Wednesday, September 29, 2010

Baseball, Stuffed Flank Steak, and Baseball

When I think back on the greatly anticipated moments of my life, getting my drivers license is without question number one. But number two is a little harder to figure out. It wasn't turning 21; although I was certainly looking forward to it, it wasn't that big of a deal. Years ago my friends and I planned a New Orleans Jazz Fest trip more than half a year in advance. That trip is certainly a strong contender for the second spot on the list, as is Elizabeth's and my trip to New York two months ago.

As of this moment - and obviously I am writing in the moment - it would be hard to think of anything I have looked forward to as much as Ken Burns's sequel to his 1994 PBS series Baseball. I have written of baseball often here (let alone my other blog, called Barbecue & Baseball); there are only a handful of things I have loved continuously as long as I can remember. Baseball is one of them.

When the original aired in 1994 I was 16 years old. It was, literally, half a lifetime ago. Much has happened to the game and to me in that time. Closing my eyes and running through each year since '94, the events flickering slowly like a moviola, it is impressive but not surprising how baseball weaves its way into so many things.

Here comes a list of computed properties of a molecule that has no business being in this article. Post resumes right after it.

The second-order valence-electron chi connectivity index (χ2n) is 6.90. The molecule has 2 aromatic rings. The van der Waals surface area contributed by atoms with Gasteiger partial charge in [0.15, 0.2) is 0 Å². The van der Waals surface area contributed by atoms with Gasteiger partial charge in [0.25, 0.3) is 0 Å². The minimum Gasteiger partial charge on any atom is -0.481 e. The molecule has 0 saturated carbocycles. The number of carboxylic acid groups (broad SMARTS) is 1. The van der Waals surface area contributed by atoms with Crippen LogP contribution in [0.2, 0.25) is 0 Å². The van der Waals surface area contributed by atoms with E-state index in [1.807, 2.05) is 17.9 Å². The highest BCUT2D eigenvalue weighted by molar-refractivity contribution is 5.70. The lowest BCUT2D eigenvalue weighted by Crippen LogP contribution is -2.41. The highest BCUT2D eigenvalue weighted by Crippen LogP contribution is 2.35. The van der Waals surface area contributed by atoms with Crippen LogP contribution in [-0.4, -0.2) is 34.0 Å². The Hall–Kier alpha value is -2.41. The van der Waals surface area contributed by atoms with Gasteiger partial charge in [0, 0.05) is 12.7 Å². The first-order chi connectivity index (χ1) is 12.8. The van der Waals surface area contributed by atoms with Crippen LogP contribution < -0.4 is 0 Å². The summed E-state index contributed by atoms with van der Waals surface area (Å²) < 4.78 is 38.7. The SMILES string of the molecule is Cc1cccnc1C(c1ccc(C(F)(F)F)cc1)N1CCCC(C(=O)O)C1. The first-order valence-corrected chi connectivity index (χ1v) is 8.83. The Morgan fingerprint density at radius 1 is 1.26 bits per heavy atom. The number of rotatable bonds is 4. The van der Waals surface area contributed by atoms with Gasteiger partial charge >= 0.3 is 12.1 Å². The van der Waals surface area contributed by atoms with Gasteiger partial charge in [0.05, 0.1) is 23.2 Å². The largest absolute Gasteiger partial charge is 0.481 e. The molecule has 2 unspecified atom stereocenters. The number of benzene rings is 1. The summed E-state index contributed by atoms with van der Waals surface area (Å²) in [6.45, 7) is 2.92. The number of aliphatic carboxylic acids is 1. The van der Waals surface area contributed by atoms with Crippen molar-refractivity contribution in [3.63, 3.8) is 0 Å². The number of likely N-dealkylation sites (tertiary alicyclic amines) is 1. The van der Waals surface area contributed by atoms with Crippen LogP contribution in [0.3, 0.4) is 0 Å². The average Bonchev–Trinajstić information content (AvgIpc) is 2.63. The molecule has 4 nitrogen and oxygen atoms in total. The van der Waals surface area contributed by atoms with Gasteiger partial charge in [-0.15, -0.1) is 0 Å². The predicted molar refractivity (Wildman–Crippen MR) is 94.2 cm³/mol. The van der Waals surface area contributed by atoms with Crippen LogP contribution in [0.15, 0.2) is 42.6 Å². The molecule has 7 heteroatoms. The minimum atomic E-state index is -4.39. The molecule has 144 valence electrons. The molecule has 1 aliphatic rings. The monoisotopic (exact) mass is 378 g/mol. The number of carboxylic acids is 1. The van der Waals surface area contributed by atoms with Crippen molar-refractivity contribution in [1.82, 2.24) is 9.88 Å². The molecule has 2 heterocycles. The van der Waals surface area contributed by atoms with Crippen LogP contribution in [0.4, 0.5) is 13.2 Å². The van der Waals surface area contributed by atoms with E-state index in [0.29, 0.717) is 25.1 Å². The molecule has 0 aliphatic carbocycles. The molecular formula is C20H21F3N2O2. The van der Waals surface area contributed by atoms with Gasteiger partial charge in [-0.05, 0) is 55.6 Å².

There is the 1995 summer at Dodger Stadium, my brother and I watching Nomomania take hold. I'm not old enough to remember Fernandomania; this was as close as I'm likely to come.

Nomo again, the opening day of the '96 season. I had just returned from a trip to Europe the night before and I was exhausted, but my dad and his friend invited me and my brother to opening day. We skipped school to attend. I wore the shirt from that day until it fell apart.

Six months later, my second week at a college I did not like, sitting with a bunch of guys in the common room watching Nomo throw a no hitter at Coors Field, a previously unimaginable feat. If I had to think of a single good memory from that school year, that may well be it.

In 2001 my dad and I were at Dodger Stadium in a suite, having a beer before the game started. I went out to use the restroom. This was not long after September 11th and I was wearing one of those Dodgers hats with the LA script in the colors of the American flag. Who saw me in the hallway and complimented my hat? None other than Vin Scully. I was so flustered I did the only logical thing: I wandered into the women's restroom. 

In the spring of 2002 I was visiting my best friend in San Jose; we were on an afternoon pub crawl and met a die-hard Giants fan. "You guys are from Southern California?" he growled. "You're not fucking Dodgers fans, are you?" His voice hinted there might be violence if we answered affirmatively.

"Not really," I said, pointing to the Angels t-shirt I had on. "I'm an Angels fan first and foremost."

He pondered that for a few seconds. "That's cool," he said. "The Angels and Giants will never play each other in a meaningful game."

Six months later I sat in my favorite pub from those days, watching Game 7 of the World Series, the last Fall Classic to go seven games. The two teams? The Angels and Giants.